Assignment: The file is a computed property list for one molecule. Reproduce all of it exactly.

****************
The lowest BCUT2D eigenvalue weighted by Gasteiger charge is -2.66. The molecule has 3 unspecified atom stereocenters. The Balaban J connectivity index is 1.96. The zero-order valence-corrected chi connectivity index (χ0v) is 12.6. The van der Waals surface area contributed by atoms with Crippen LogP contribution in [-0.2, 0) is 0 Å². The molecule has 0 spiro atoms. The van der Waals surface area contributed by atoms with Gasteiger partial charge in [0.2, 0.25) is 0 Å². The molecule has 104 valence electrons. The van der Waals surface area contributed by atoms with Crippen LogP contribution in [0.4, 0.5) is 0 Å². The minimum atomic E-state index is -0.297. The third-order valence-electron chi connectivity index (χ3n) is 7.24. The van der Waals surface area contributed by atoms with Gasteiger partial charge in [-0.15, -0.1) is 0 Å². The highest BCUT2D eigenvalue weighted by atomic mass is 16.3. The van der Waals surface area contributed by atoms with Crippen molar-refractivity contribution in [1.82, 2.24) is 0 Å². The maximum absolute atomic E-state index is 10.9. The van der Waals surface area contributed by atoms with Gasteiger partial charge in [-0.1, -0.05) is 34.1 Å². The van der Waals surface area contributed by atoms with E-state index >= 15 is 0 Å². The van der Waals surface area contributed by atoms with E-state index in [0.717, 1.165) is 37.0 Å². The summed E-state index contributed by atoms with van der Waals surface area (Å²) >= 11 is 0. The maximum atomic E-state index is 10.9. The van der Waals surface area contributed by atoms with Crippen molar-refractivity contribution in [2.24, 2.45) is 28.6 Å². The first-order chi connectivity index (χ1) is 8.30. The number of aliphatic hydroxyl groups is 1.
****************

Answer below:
The lowest BCUT2D eigenvalue weighted by Gasteiger charge is -2.66. The molecule has 3 unspecified atom stereocenters. The Balaban J connectivity index is 1.96. The zero-order valence-corrected chi connectivity index (χ0v) is 12.6. The van der Waals surface area contributed by atoms with Crippen LogP contribution in [-0.2, 0) is 0 Å². The molecule has 0 spiro atoms. The van der Waals surface area contributed by atoms with Gasteiger partial charge in [0.2, 0.25) is 0 Å². The molecule has 104 valence electrons. The van der Waals surface area contributed by atoms with Crippen LogP contribution in [0.4, 0.5) is 0 Å². The minimum atomic E-state index is -0.297. The third-order valence-electron chi connectivity index (χ3n) is 7.24. The van der Waals surface area contributed by atoms with Gasteiger partial charge in [-0.15, -0.1) is 0 Å². The highest BCUT2D eigenvalue weighted by atomic mass is 16.3. The van der Waals surface area contributed by atoms with Crippen molar-refractivity contribution in [1.82, 2.24) is 0 Å². The maximum absolute atomic E-state index is 10.9. The van der Waals surface area contributed by atoms with Gasteiger partial charge in [-0.1, -0.05) is 34.1 Å². The van der Waals surface area contributed by atoms with E-state index >= 15 is 0 Å². The van der Waals surface area contributed by atoms with E-state index in [0.717, 1.165) is 37.0 Å². The summed E-state index contributed by atoms with van der Waals surface area (Å²) >= 11 is 0. The maximum atomic E-state index is 10.9. The van der Waals surface area contributed by atoms with Crippen molar-refractivity contribution in [2.24, 2.45) is 28.6 Å². The first-order chi connectivity index (χ1) is 8.30. The number of aliphatic hydroxyl groups is 1.